Reader storage solutions ranged from using homemade dollies, cinder blocks, X-shaped support structures, saw horses, Torklift Wobble-Stoppers, and Rieco-Titan Camper Dollies. Many readers just put their camper low to the ground, with no underbelly support. Others keep their camper on truck with the jacks up and/or down.
The oldest camper from our question this week was Mark Arnold’s 1976 Dreamer. That’s 351 years old in truck camper years. How does Mark Arnold store his truck? Well, he uses it year-round, so he hardly stores it at all!
Here are the reader ideas on how to store and support a truck camper:
“We take the camper off the truck and rest it on a dolly so we can move it around the garage.” – Dave Barker, 2014 Ram 3500, 2015 Northstar 850sc
“We unload the camper and place cinder blocks for extra support at the four corners.” – Barry and Carol Schoenwetter, 2006 GMC Sierra 2500HD, 2005 Lance 1030
“We leave our camper unloaded without support.” – John and Cathy Strasser, 2012 Chevy 2500, 2013 Eagle Cap 850
“I unload my camper without underbelly support.” – Mark Larson, 2014 Ram 3500, 2013 Lance 865
“I remove my camper from the truck and use an underbelly support along with the jacks. I put the jacks on blocks with just enough weight so that when I kick the blocks they don’t budge.
The under belly support is a two piece X-shaped assembly made of 3/4″ plywood reinforced with 2×3 along the edges. The two pieces are slotted where they cross so I can disassemble them.” – Dennis Volz, 2005 Ford F-350, 2006 Lance 845
“Unless I need the truck in the summer, the camper remains on with the jacks down. It can be removed temporarily for truck use. For the winter, non-campng season, the camper is off the truck with support beams under the front of the belly to help stabilize the front jacks. The jacks are as low as possible.” – Richard Johnson, 2004 Ford F350, 2007 Lance 1181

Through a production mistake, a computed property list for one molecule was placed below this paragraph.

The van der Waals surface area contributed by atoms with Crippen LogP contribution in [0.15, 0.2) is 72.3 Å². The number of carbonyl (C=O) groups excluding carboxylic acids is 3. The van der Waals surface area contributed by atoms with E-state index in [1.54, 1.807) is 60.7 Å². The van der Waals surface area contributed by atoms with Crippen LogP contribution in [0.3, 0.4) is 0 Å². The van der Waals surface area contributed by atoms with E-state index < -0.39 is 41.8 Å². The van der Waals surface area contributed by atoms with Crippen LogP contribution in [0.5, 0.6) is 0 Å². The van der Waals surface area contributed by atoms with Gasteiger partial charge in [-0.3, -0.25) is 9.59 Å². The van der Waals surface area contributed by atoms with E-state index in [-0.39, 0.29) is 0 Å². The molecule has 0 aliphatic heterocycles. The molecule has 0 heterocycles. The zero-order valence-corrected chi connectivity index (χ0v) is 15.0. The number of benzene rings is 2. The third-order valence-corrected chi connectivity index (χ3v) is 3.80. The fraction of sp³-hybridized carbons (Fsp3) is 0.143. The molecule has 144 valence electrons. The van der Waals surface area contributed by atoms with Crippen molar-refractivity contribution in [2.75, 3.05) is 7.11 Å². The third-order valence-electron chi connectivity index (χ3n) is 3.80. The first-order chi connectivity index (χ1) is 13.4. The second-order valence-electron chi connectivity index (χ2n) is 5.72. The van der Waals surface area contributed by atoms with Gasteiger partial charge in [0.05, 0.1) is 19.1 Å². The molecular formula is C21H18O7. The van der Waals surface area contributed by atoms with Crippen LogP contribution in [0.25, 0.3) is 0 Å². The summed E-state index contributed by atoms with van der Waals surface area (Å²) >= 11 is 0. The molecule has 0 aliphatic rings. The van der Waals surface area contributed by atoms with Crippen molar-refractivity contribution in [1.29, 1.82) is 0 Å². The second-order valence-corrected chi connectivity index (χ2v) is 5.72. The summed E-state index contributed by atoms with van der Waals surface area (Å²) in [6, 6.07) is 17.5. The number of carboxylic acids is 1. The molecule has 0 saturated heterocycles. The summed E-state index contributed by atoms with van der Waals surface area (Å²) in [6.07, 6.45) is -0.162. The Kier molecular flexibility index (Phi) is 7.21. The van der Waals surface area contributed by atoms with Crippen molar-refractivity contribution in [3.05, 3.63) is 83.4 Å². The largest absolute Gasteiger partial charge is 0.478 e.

“I’m in a HOA area, but with the camper unloaded I can store it in the backyard. So the camper is off loaded onto stands. They are set to the jacks being within one-inch of being fully retracted.” – Leonard Pennock, 2006 Dodge Ram 3500, 2003 Eagle Cap 950
“I unload the camper with under belly support. I use a four wheel farm trailer for the base with the camper jacks down for additional stability, but no load on them.” – Jim Frensko, 2001 Ford F250, 2003 Sun Lite
“I took the box off of an old grain wagon and shortened the running gear (frame) and welded square tubing between the axles of the wagon. Now, I just steer the wagon under my camper, set the camper on the wagon, and raise the jacks a couple inches off the ground. When I want to use the camper, I raise the camper a couple inches, pull out the converted wagon, and back my truck under.” – Stu Dekkenga, 2008 Chevy 2500, 2011 Northstar TC650
More TCM Reader Recommended Products:
“We are fortunate to be able to store our Lance inside a pole barn when it’s not in use. Since it is not subject to weather or winds, we store in on the jacks just low enough so that we can walk under the cabover without hitting our heads. We have never had a problem storing it this way. Years ago when we stored another truck camper outdoors, we would place a railroad tie on two cement blocks set upright at both ends of the bed body and lower the camper onto the ties. We would leave just enough tension on the jacks to provide stability. This was when truck campers had only three jacks. We never had a problem with that either.” – Shelley Pike, 2009 Ford F350, 2006 Lance Sportster